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Casting Call... Will YOU get the Part...I mean Promotion?

Casting Call... Will YOU get the Part...I mean Promotion?

Have you ever drawn the connection between casting a part in a production and finding your next role?  I went to see a musical on Broadway last week and it was another reminder for me of how much the two worlds are alike.  The understudy for headline star was announced and many around us were disappointed (ok...I was disappointed too).  As we left the theatre many around us commented how incredibly talented the understudy was....maybe even more so than the headliner.  The point is...these artists…for the most part…are equally…if not more talented than the headliners and often are at the ready on a moments notice. So…what gives? How do some get the nod and others are left to support…or…not make the production at all?

As in the theatre…the business world has the same challenges. There are only so many “lead” roles – not everyone can be THE Star.  This is especially true the higher up the corporate ladder you go – the opportunities narrow and become fewer and fewer.  So then, what are the factors that get someone “cast” into a leadership position?  Here is what I came to….

  1. Base technical talent , skills or expertise
  2. Base leadership skills
  3. Relationships (people have to believe you have attributes #1 & #2) – what people say about you when you are not there is more important than what you say about yourself
  4. You have to fit the “part”.  People have to “see you in the role” and know that you have the right chemistry to fit in with the leadership team they are “casting” for.

I believe that all the leadership books I have read focus heavily on number one and number two in the list but don’t incorporate and do justice to how number 3 and four play into the equation.  How many times have YOU fallen into the trap that having the technical talent and base leadership skills would be enough to get you your next job?  This gets even more difficult when you don’t realize that you have been “type cast”.  Who among us cannot get past the fact that Bob Denver will always be Gilligan (Gilligan’s Island am I dating myself? Google him. You can always give me a better example if you like – this one just came to mind).  He was type cast and did very well in that role but he was never able to get beyond that character.  Now…he probably had a great life, and made a good living being the good natured nitwit but maybe he wanted to be more and didn’t realize how he could work through all four of the above principals.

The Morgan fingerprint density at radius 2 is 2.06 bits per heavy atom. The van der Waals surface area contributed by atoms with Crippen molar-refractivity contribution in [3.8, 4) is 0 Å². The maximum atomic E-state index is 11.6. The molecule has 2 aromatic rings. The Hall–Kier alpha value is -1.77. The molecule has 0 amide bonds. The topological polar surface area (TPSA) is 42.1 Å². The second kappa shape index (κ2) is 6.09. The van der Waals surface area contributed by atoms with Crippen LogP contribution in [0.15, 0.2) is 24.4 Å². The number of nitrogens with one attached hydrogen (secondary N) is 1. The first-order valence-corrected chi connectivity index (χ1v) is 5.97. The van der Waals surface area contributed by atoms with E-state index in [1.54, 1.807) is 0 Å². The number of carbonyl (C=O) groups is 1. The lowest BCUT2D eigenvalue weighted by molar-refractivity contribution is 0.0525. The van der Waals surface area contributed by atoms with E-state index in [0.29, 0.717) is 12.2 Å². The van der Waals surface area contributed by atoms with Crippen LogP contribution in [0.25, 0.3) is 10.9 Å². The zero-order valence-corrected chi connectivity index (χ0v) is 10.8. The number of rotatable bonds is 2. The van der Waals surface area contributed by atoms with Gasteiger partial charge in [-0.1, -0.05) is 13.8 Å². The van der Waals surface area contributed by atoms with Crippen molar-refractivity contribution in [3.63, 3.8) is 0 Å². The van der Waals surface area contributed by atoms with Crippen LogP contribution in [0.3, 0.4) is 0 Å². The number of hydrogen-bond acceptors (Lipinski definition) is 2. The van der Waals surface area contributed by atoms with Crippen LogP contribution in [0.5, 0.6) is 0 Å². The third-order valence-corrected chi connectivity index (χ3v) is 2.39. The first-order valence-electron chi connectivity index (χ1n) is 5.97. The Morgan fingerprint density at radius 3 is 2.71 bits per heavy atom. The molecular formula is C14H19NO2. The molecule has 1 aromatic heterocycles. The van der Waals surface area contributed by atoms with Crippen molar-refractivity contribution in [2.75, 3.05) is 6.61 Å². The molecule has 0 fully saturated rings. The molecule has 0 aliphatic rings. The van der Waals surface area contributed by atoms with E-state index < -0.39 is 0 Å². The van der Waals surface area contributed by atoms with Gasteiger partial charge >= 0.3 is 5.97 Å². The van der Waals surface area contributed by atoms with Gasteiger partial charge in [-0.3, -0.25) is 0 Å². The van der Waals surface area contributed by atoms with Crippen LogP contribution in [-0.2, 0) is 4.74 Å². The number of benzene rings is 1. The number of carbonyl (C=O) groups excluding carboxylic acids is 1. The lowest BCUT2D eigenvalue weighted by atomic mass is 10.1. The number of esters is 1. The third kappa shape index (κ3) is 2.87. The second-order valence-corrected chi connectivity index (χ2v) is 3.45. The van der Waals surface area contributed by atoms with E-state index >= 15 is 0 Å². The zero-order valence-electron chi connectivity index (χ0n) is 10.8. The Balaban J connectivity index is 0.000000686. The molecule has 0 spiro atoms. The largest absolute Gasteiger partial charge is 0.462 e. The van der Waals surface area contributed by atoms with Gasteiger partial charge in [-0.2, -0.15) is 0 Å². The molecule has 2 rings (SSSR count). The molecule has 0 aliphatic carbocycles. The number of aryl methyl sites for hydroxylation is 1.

What we all need to do is look ourselves in the mirror to reflect on how we have been type cast. You may be known for playing the role of the good natured, hardworking, person who will always get it done but the company may be “casting for” a person with strong executive presence…who works the room…who’s opinion is sought out and who is viewed as someone who makes tough decisions. You have to be aware of how you are perceived and how that compares to what is being “cast” – regardless of if YOU feel you have the talent to do the job.

It is also my opinion that more often than not, I have seen leaders cast in their role because they fit the part and they have the relationships but they don’t necessarily have the technical or leadership skills to do the job. The leadership team casting them assumed that they had the base skills and leadership competencies.  Maybe it is too much to ask that anyone would do all four well.

Lastly, chemistry on the leadership team is important just as it is for leading players in the production. It may be that you have everything it takes to take “the lead role” but your chemistry or style does not mesh with the rest of the team. It doesn’t take anything away from your capabilities it just means you may be “cast” with another team whose chemistry and culture fits everyone better.

So…there you have it! Like actors in a play…we may not always get the part we want…when we want it…but we often get the part we need…when we need it…and it is our contribution that can make the overall production successful. You have to have stamina…be resilient…and be consistent. It’s no good to be good just that one time…you have to be good consistently and when it matters. The goal is to keep working at it…know your strengths and how you have been type cast to get exposure (or be an understudy) so when YOUR part becomes available…and it’s YOUR big shot…you will be ready to take center stage!

Leadership Questions of the week for YOU: “Do you think that placing people in leadership roles is like casting a play where it is assumed you have the base skillset and you are being placed more for relationship and chemistry/look?”  “Does the story prompt a better analogy that you can think of other than casting in a play?” “What do you think about the 4 things that you need to consider to get a leading role?  Would you add any?  Would you change any?”  “How important is it to be aware that you may be type cast and once you are type cast is there anything you can do to change that?”  “Is the only way to overcome or get a shot a changing to get a lead role to leave the company?” “How often does type casting damage or follow you no matter what you do because your references will not be able to endorse you or see you in a different light”?  “What advice would you give to someone who believes they need a shot at their next leading role when they suspect that the current leading cast member may be leaving the play to avoid a star being brought in from the outside?”

Thanks for reading... and remember...YOU make a difference!

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